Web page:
It’s amazing how fast it goes after waiting (at least for us) for months and hours. I am glad she is being taken care of and you can rest a bit. Hopefully, they will mandate the meds for a while. I think that you can get the records to read what she did. I think they are public but not totally sure about that. My son also thought I was an imposter. (That’s not my mom). It didn’t bother me as I knew he was just off his rocker : )
@oldladyblue - How is your daughter doing - are you able to visit?
Thank you for your inquiries as to how she is doing and your comments @Catherine, @Holly67 and @Day-by-Day. @hope, it just was ordered that she be medicated while on supervised ROR (released on own recognizance). I assume she must be med compliant until she goes to trial. I plan to try to have trial delayed so she is on court ordered meds as long as possible. @DianeR I saw her tonight. She called me asking for some clothing to be dropped off, so I asked if I could visit. She looked and sounded great compared to where she’s been mentally for so long. She had a conversation with me for 10 minutes, even saying she wanted me to help find her a job again. She hugged me repeatedly and smiled the best smiles I’ve seen in months. Wow. I left on cloud 9.
Oooh it’s so nice to hear all of this. Praying for you all. Sleep well.
This is all good news - wow- she responds well to meds - what a wonderful day.
Great to hear. She sounds like she is doing really well.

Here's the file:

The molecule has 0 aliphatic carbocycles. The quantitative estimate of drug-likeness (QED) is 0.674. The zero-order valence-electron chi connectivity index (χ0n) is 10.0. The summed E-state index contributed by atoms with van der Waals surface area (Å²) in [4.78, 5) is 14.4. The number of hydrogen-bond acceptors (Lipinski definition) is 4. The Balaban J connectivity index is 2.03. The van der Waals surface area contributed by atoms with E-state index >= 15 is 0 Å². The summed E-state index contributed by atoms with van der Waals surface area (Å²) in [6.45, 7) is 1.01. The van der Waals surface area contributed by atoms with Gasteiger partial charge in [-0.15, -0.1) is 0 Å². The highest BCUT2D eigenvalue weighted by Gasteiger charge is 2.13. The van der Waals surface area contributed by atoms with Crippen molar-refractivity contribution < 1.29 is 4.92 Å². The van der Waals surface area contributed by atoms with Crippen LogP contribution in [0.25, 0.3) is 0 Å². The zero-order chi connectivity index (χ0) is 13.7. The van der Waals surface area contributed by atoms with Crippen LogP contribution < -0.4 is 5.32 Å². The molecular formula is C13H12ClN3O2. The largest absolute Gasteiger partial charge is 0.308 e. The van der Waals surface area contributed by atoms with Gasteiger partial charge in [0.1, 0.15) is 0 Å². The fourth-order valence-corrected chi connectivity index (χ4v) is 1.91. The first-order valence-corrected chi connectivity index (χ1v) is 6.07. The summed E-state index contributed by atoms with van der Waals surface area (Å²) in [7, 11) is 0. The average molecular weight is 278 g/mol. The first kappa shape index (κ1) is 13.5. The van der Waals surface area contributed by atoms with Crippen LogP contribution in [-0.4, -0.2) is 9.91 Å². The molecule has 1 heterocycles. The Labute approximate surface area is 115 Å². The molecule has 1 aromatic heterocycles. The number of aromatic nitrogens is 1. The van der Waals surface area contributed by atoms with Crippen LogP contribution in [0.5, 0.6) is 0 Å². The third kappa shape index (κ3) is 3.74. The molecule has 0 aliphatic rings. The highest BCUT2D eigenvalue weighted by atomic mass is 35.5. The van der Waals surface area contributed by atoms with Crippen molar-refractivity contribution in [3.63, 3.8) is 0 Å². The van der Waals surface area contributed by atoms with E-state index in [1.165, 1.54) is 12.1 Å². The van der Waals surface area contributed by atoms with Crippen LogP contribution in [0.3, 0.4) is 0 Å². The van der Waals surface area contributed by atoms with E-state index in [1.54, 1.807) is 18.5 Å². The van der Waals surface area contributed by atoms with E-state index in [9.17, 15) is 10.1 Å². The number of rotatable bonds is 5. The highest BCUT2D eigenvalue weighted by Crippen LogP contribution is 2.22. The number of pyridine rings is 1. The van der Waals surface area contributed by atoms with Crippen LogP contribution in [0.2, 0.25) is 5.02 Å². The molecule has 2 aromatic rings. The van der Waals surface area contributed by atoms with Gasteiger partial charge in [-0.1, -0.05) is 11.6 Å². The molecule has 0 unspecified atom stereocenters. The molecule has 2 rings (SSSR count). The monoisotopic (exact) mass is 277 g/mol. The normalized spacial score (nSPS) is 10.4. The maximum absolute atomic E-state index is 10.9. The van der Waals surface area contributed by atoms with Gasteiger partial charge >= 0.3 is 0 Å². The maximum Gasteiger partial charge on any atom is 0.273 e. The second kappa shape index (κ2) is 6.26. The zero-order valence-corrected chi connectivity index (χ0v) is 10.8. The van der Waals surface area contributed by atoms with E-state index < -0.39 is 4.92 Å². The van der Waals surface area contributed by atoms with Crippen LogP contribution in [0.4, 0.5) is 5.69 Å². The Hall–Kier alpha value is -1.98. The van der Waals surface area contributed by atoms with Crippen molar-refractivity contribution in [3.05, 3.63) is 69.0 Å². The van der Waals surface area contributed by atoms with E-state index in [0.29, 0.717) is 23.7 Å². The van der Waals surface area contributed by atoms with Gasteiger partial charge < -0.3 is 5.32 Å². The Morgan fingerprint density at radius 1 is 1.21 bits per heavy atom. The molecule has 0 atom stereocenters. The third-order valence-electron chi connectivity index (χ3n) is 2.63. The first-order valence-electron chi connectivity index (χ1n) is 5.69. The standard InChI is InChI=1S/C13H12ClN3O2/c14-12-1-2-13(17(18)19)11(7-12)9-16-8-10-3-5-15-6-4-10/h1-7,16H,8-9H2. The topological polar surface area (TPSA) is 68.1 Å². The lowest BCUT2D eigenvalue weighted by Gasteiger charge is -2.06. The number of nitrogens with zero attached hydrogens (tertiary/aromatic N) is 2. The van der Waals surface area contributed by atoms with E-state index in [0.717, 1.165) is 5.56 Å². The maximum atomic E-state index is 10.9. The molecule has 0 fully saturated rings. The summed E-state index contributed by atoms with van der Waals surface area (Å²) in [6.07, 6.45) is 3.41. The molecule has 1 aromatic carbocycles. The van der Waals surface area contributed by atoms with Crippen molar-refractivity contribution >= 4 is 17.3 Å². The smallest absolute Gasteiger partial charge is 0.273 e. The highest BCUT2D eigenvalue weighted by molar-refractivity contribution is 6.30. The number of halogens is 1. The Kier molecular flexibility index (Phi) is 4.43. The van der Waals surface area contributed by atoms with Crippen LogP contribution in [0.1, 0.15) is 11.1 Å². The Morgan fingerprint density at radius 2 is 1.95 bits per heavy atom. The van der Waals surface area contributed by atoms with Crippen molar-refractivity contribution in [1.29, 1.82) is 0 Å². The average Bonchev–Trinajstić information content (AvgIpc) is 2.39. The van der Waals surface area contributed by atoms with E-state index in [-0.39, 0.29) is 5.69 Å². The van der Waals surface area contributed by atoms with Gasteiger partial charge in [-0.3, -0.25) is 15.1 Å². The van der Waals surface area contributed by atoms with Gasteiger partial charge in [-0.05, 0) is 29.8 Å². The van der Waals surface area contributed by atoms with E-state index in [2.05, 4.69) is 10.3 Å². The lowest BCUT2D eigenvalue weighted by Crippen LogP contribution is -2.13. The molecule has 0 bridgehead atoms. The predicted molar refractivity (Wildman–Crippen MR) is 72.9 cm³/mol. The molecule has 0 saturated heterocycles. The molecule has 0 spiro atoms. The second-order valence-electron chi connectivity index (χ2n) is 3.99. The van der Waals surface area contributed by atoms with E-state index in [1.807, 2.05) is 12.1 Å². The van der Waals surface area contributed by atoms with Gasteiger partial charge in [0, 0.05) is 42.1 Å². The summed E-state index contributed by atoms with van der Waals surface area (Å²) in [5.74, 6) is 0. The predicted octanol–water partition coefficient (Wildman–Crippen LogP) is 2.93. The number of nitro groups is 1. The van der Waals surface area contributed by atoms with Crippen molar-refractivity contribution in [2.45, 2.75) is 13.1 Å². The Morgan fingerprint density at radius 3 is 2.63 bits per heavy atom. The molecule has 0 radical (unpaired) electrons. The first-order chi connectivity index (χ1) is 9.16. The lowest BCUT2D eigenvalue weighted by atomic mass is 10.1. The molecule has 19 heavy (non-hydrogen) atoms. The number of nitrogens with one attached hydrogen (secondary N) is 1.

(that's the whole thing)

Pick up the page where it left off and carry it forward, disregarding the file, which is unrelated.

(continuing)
I am so glad to hear that this is turning out to be a really positive thing!
If she is doing well now, there is so much for her to look forward to because there is plenty of ways she can gain more peace, more security, more independence and more happiness.
Maybe all she needed was a change of environment, some tough love (from the system) and some time for the meds to clear up some of the chaos.
Hopefully, that desire to chase her goals and find fulfillment will persist from now on.
So great to hear good news. I hope she continues to improve. Mine did. There is hope. He is back working full time, making friends, and for the first time in 9 years going to a Christmas party this Thursday. It took about 3 years once he got on clozapine but It really is a miracle
@lindag happy to hear of everyone with their loved ones getting better Q: does he express side effects of medicine such as some negative symptoms or a bit of depression of gaining bit of insight? My sister expressed that while she was on meds 3-4 years ago (not medicated anymore)…